Cummins engine model F serial number 8165, rated 12-1/2 HP at 600 r.p.m., single cylinder, 4 cycle, 5-1/2″ bore x 7-1/2″ stroke, water-cooled, flex coupling, hand and air starting, was the 165th engine manufactured by Cummins Engine Company. In 1924 the Cummins Engine Company began serializing their engines with number 8000, except for the earlier models that were built under license.
The purchase of this equipment was by Colonel H.H. Rogers, at the time he was the director for Standard Oil Company, and the owner of the Cow Neck Farm located in South Hampton, New York, the site where the engine and pump would be installed. The purchase by Colonel Rogers was made through Hunerford & McAuliffe, 26 Courtland Street, New York, New York on April 21, 1927. The engine was shipped to Morris Machine Works, Baldwinsville, New York on May 12,1927 for assembly to their pump and base under purchase number 108389.
A closer look at this original drawing indicates great detail in lettering, numerical figures, straight and curved lines of black and red ink upon the difficult surface of linen paper. The drawing shows an engine driven fan and radiator; these were removed at the request of Colonel Rogers, for the engine and pump were being installed below ground and the cooling tower system was used, (a 55 gallon oil drum above ground, filled with water), mounted next to a 55 gallon oil drum for fuel supply.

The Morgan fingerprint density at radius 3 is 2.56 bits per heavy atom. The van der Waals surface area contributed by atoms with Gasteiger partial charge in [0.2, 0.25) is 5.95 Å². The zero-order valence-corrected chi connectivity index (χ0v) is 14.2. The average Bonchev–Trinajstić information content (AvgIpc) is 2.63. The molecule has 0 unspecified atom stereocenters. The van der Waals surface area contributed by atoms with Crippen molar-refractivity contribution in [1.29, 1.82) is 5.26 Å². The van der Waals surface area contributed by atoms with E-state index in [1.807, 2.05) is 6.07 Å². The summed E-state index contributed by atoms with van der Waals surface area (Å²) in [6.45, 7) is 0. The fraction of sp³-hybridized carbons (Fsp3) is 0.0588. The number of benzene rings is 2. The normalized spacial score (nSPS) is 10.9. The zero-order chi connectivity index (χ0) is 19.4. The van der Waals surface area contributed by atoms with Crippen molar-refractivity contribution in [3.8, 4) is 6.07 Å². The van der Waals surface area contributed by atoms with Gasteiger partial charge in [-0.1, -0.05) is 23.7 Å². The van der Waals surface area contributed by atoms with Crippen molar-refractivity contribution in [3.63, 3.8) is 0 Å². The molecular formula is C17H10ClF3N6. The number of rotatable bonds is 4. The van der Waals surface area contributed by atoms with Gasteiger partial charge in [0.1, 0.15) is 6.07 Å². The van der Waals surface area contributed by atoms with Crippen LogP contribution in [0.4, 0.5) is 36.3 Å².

Upon completion of the assembly at Morris Machine Works, the Cummins engine was shipped on June 28, 1927 via barge on the Erie Canal, down the Hudson River, out the Atlantic Ocean, through Shinnecock Inlet to Westneck Boatyard, Southhampton, Long Island. It was loaded on a horse drawn wagon for delivery to Colonel H.H. Rogers, c/o Cow Neck Farm. The total delivery cost was $30.00
The Cummins engine and pump unit was put into an irrigation application, pumping water from a 600 foot well for the growth of corn and sorghum, the mainstay of the wild turkey, pheasant, and mallard duck. The breeding of these fowls by Cow Neck Farm, for their annual hunts, continues today as it did then.
The entire Cummins unit ran for the last time during the summer of 1938, when it was replaced only for a small portable gas unit. It remained at its existing site until 1972, when it became the property of Mr. John Degen.
Editor’s note: This engine history and original drawings were provided to Mr. Degan by Greg Scanlon, a sales engineer at Cummins Metro power, Inc. in 1981.